Google reportedly allowed ads that spread mail-in voting misinformation

Facebook had just banned the same ads.

Ingus Kruklitis via Getty Images

Google is allowing ads that show misleading information regarding voting by mail, The Washington Post reported. The tech giant reportedly took five days to review the ads in question before approving them. Now, some are questioning the ad policies and whether Google is prepared to respond to election-related misinformation.

The ads, created by a group known as Protect My Vote, appeared after people in certain states -- including Florida, Michigan, Iowa, Arizona, Texas and Georgia -- searched for “mail-in voting.” One of them has text that reads, in part, “think mail-in voting and absentee voting are the same. Think again! There are different safeguards for each.” This, the Post points out, isn’t true. In Texas, for example, there are not distinct processes for absentee voting and voting by mail. Clicking on the ads leads to the group’s website, which contains further misinformation. Facebook already removed similar ads from the same group.

Google spokeswoman Charlotte Smith didn’t answer specific questions from The Washington Post, but instead gave this statement: “We have zero tolerance for ads that employ voter suppression tactics or undermine participation in elections. When we find those ads, we take them down.”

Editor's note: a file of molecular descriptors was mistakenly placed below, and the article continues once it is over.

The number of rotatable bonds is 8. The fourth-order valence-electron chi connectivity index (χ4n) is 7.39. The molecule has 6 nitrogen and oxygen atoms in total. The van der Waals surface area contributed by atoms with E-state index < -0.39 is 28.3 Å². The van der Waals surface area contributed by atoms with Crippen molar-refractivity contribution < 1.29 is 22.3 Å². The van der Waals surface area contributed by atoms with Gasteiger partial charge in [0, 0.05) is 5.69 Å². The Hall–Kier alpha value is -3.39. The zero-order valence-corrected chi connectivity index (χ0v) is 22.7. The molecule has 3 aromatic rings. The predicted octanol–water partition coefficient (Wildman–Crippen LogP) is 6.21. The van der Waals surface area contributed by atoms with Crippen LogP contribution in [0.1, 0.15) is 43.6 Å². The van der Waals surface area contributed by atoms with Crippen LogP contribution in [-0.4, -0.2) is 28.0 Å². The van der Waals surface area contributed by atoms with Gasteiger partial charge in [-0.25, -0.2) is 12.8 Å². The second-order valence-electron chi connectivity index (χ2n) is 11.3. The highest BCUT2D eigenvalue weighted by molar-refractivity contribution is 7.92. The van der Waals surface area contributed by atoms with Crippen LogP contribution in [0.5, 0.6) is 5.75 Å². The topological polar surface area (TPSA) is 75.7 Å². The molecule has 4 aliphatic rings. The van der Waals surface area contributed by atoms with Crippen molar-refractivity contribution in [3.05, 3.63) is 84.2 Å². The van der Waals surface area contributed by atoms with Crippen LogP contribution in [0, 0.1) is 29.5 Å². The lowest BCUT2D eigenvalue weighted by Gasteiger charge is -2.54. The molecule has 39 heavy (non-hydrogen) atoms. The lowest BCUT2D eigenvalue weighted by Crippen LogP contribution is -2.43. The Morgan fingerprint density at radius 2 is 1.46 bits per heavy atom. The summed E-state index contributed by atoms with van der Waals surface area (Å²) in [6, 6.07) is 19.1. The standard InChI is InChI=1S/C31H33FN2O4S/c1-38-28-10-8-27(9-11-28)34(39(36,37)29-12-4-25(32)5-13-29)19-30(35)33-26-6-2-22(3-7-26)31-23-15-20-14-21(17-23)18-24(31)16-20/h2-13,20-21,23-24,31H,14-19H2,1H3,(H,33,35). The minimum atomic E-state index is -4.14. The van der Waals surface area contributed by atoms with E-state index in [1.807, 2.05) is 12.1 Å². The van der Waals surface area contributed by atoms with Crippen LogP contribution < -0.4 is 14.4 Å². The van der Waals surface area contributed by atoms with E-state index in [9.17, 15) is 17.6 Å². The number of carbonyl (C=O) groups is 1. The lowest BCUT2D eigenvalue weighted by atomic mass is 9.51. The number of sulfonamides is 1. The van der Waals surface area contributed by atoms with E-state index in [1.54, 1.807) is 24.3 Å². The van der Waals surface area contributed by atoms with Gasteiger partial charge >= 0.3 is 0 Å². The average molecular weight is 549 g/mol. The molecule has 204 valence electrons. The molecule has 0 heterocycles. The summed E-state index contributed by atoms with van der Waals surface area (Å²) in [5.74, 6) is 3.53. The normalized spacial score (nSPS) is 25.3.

Lynn C. McGregor, political communication professor at the University of North Carolina, told The Washington Post that Google’s decision to not remove the ads and the length of time it took to reach the decision is “a really worrying warning sign.” “On its face, this is misleading users about the voting process. And if that’s what these platforms want to protect against, then this is the type of ad they should remove,” McGregor said.

Google recently announced changes to its ad policies meant to prevent advertisers from working together to distribute misinformation, or provide access to “hacks” or “leaks.” These changes go into effect September 1st. “We believe these new measures strike the right balance in helping preserve trust in our elections while allowing for robust dialogue and public discourse about current events,” Smith said at the time. Misleading ads of this sort are likely to continue up through the election, so hopefully Google will be prepared to act faster and more consistently with their policy going forward.